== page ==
Thursday, March 31, 2011

WINNERS announced for two signed copies of THE HANDBOOK FOR LIGHTNING STRIKE SURVIVORES by the indomitable MICHELE YOUNG-STONE!

So excited to announce these winners today! Kari graciously lent me her Thursday post to do so, so thanks, Kari!

A reminder, this is what our lovely winners will be getting:

Signed, sealed, and delivered by Ms. Michele!
(emphasis on the SIGNED!)

I'm really excited to share this book, one of my favorite reads of 2010, with two of the YA-5's readers. I hope y'all enjoy it and will blog about it when you've finished! And again, thanks to Michele Young-Stone and her publisher, Crown, for providing the loot!

Without further ado, here are the shiny, sparkly, lucky winners!

KATE and CHOLISOSE! Y'all, I'll be sending you an email. If the email associated with your blogger account (or the one you left me is inaccurate), please be sure to get in touch with me at e.kristin.anderson AT gmail DOT com. THANKS! And ENJOY!

I went to the Rio Grande Valley and all I brought you was this blog post

You guys! It's me, Kari! I know you probably thought I'd been abducted by aliens and enslaved on a ship with a bunch of other writers forced to write exceedingly high quality children's books for the kids of planet xl932, but that is UNTRUE.

I have been working on my very own books, trying to finish up a new one, work on some other new ones, and still maintain the facade that I am a present and attentive parent.


But ALSO, I have been gallivanting around Texas visiting with librarians and teachers and students. Earlier this week, I spent three amazing days in the Rio Grande Valley as part of the Texas Book Festival's Reading Rock Stars program.

Gwen Zepeda is on the left, holding her book I KICK THE BALL, and that's me with MIKE STELLAR.

The program brings authors to economically disadvantaged public schools in the state of Texas. And not just that, each child at a participating school receives a signed copy of the author's book. During this latest visit, over 4,000 books were handed out!

I joined forces with authors from New York and Seattle and cities all over Texas. Split up between us, we visited 6 elementary schools in the Valley. My schools were Clinton Elementary in Penitas, TX and Kika de la Garza Elementary in Mission, TX.

It was very exciting to visit a school named after Bill Clinton!

Bill Clinton was the first president I was old enough to vote for.

At Clinton, Gwen Zepeda spoke to the Pre-K through 2nd grade kids about her picture book, I KICK THE BALL and then I spoke to 3rd-5th graders about MIKE STELLAR.

Those kiddos could not have welcomed us more graciously if we were JK Rowling and Dr. Suess.

The kids at Kika de la Garza held up signs!

Amazing Mike Stellar artwork by 4th grade students at Clinton

Kika de la Garza, I had the pleasure of visiting the school with author Samantha Vamos. She spoke to the younger students about her picture book, THE CAZUELA THAT THE FARM MAIDEN STIRRED, and the older kids got a crash course on space adventures from me.

Samantha Vamos and I are posing with the Kika de la Garza Millionaire Readers - kids who have read a million words or more. Check out the beauty queen sashes they made for us. AWESOME.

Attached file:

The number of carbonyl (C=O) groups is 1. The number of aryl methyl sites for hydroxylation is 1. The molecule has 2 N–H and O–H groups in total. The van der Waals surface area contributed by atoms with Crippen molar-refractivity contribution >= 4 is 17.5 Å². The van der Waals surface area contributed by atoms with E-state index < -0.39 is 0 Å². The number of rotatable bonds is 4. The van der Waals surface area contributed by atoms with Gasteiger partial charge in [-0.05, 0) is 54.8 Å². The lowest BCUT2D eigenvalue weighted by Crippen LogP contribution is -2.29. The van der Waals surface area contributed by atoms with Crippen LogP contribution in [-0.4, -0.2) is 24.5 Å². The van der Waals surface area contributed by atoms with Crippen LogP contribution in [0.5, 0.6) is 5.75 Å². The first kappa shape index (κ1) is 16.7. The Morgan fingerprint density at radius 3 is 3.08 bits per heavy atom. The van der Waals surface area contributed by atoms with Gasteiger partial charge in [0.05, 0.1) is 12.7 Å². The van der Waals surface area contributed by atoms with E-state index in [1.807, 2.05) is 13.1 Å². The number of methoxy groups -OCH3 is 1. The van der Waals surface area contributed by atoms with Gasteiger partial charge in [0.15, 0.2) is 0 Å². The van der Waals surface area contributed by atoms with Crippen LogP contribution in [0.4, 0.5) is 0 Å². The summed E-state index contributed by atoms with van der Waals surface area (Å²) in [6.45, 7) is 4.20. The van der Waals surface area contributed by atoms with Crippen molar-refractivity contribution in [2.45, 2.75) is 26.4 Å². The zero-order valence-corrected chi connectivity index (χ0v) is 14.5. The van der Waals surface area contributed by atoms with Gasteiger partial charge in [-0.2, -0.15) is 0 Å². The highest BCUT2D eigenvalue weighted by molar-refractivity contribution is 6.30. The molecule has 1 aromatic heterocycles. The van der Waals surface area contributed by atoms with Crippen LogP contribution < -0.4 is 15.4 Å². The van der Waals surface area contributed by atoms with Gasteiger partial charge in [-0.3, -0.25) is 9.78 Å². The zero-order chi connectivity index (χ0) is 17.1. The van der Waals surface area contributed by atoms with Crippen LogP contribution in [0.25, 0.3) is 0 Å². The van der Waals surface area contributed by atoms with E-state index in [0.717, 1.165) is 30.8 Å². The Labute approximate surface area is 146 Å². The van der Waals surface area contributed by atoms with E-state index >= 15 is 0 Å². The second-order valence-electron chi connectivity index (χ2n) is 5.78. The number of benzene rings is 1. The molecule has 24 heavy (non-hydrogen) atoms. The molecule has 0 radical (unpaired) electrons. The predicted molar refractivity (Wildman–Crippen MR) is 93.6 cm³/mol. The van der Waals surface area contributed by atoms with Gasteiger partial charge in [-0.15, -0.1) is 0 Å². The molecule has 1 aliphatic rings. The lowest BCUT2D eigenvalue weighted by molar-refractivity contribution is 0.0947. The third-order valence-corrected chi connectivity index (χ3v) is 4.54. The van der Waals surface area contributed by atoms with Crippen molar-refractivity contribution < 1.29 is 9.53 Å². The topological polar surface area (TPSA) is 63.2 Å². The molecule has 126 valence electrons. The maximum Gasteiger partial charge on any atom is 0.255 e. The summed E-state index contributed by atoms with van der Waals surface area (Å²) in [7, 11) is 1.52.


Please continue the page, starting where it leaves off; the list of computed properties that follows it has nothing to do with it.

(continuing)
During these school visits I had some of the most rewarding, exciting and emotional encounters with students I have ever experienced. When the kids learned they'd each get a book, the excitement in the room was electric with cheers and squeals. I haven't given so many hugs and posed for so many pictures since my own wedding, I think!

Presenting to a very attentive audience. Check out the posters on stage!

One very special moment of the trip occurred while I was passing out books. The students line up, and it's a bit of an assembly line, trying to hand out 300-400 books in a short amount of time. One little guy stopped, though, and handed me a note. He'd been paying close attention when I spoke about my own kids, and told them that my youngest son, Isaac, has a scar on his forehead just like Harry Potter.

"Hi my name is Isaac and I have four scares on my head"

He grinned at me as I read his note, and then I told him it looked like my Isaac wasn't the only Isaac with a Harry Potter head! Big smiles all around.

I am just so touched to have had this opportunity, and for that I thank Clay Smith of the Texas Book Festival and Blair Newberry, the outreach coordinator for TBF, who organizes the author visits for the Reading Rock Stars program. I also want to thank the amazing and gracious English department at UTPA. Not only are they partners with TBF in bringing authors to the Valley schools, they were wonderful hosts, who drove us around the towns and took care of anything little thing we could think of.

(Special shoutout here to Amy Cummins, of UTPA, who took me and Samantha fourwheeling in her Camry in order to avoid a road closure that would have made us late to our breakfast with the millionaire readers at Kika. She drove us over a yard and through a ditch to get around a wreck. A BEAST behind the wheel, that Amy Cummins.)

And, of course, I want to thank the students and faculty of WJ Clinton Elementary and Kika de la Garza Elementary. YOU GUYS ROCK.

Kids, books, new friends - and of course breakfast tacos. I don't think a children's book author could ask for anything better.

Monday, March 28, 2011